Pirate attacks in the coast of Nigeria, reduced significantly in the first half of 2017 following some measures adopted by the Federal Government, the Minister of Defence, Mansur Dan-Ali has said.
Dan-Ali disclosed this in Rome, Wednesday at the conclusion of a two-day meeting of representatives of Government of G7++ Friends of Gulf of Guinea and representatives of Gulf of Guinea States.
A copy of the minister’s speech was made available to the News Agency of Nigeria (NAN) in Abuja by his spokesman, Colonel Tukur Gusau.
He said only four successful attacks were recorded out of 16 of such attempted attacks during the period.
The minister stated that when compared to same period in 2016, there were more attacks as 36 successful attacks were recorded out of 55 attempted attacks.
“As we may be aware in recent years, the socio-economic agitations in the Niger Delta have elicited significant maritime security challenges such as attacks on shipping, kidnapping, crude oil theft, illegal bunkering and refining have remained challenging.
“Nevertheless, the combination of infrastructure development programmes, engagements with local communities, sustenance of the Amnesty Programme for repentant ex-militants and improved maritime policing activities have proved effective in stemming the tide of insecurity around the coast of Nigeria.
“This is a direct reflection of the activation of dedicated anti-piracy Operation TSARE TEKU off the coast of Niger Delta.
“The Federal Government of Nigeria has also initiated plans to establish modular refineries and other programmes to curb crude oil theft and to promote youth employment in the region,” the minister said.
Dan-Ali, however, expressed concern of Nigeria about IUUF – Illegal, Unreported and Unregulated Fishing activities by foreign flagged ships in the nation’s coastal area.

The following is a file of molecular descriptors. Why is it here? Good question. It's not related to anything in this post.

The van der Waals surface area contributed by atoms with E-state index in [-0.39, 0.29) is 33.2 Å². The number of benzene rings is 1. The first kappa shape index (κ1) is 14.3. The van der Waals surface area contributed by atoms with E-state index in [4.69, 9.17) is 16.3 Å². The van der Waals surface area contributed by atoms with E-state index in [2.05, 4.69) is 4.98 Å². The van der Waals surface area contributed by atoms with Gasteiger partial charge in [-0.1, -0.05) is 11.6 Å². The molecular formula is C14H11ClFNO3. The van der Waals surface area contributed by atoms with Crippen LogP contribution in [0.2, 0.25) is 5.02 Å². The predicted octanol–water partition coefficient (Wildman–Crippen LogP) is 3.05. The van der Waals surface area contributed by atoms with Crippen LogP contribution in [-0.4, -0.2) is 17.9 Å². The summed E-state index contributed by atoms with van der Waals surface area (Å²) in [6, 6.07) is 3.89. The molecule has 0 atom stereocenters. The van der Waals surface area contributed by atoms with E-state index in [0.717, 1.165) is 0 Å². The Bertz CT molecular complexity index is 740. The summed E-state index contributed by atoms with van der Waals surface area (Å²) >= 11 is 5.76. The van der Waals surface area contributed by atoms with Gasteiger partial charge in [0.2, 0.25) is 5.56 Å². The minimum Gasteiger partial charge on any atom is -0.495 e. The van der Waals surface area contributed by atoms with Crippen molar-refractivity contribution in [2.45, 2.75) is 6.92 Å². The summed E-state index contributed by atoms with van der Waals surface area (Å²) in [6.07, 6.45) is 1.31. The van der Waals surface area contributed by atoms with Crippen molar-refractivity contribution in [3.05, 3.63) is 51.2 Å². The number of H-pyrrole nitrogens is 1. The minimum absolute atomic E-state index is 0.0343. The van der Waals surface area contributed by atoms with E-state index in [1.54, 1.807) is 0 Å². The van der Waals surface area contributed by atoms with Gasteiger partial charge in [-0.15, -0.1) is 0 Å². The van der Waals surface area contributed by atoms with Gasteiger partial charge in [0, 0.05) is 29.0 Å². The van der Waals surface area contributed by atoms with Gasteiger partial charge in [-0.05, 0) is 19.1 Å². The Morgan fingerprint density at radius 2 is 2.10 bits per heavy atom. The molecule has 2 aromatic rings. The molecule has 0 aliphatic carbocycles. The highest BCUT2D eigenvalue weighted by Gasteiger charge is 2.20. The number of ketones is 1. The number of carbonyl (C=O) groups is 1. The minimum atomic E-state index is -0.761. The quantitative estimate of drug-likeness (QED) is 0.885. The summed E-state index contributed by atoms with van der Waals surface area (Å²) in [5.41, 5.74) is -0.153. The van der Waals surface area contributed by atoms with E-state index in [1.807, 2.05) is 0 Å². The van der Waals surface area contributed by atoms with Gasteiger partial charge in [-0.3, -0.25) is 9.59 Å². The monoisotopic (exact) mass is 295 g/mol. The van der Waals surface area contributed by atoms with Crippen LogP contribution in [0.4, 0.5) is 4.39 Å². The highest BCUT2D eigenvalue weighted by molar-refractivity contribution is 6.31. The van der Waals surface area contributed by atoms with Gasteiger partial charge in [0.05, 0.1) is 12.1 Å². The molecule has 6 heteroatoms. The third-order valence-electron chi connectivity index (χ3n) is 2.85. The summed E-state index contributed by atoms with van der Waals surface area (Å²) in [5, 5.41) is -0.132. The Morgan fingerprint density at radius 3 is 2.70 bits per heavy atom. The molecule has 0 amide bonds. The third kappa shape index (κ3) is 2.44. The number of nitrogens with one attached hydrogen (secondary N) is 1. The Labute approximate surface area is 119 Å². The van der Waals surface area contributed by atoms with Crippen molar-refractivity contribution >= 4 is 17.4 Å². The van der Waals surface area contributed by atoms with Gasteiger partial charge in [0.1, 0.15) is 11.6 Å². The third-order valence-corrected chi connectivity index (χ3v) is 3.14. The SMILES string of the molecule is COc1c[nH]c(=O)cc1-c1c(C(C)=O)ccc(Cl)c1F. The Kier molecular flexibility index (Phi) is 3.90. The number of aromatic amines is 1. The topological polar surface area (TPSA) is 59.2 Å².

He said that Nigeria was also concerned about the persistent involvement of other nationals in the crude oil theft and piracy activities in the Niger Delta.
“In the course of Nigerian Navy’s anti-piracy operations, we have also seen a trend of preference for kidnap-for-ransom, with involvement of negotiators from outside the region,’’ he said.
The minister, therefore, called for more engaging cooperation and operational collaboration among Gulf of Guinea states and with the G7++ in information sharing on maritime criminal networks, individuals and vessels.
He assured that Nigeria remains committed to the objectives of the 2050 Africa’s Integrated Maritime Strategy (AIMS) and recently adopted AU Charter on Maritime Security Safety and Development.
“In this regard, the process for legislating a Bill on Piracy has also been initiated.
“Furthermore, the Federal Government under the leadership of President Muhammadu Buhari recently developed a Harmonised Standard Operating Procedure on Arrest, Detention and Prosecution (HSOP-ADP) of Vessels and Persons involved in maritime criminalities.
“The HSOP also made provision for developing and sharing common database on maritime criminality.
“As the INTERPOL recently indicated interest in supporting this initiative, Nigeria looks forward to more engaging discussions and capacity building programmes,’’ Dan-Ali said.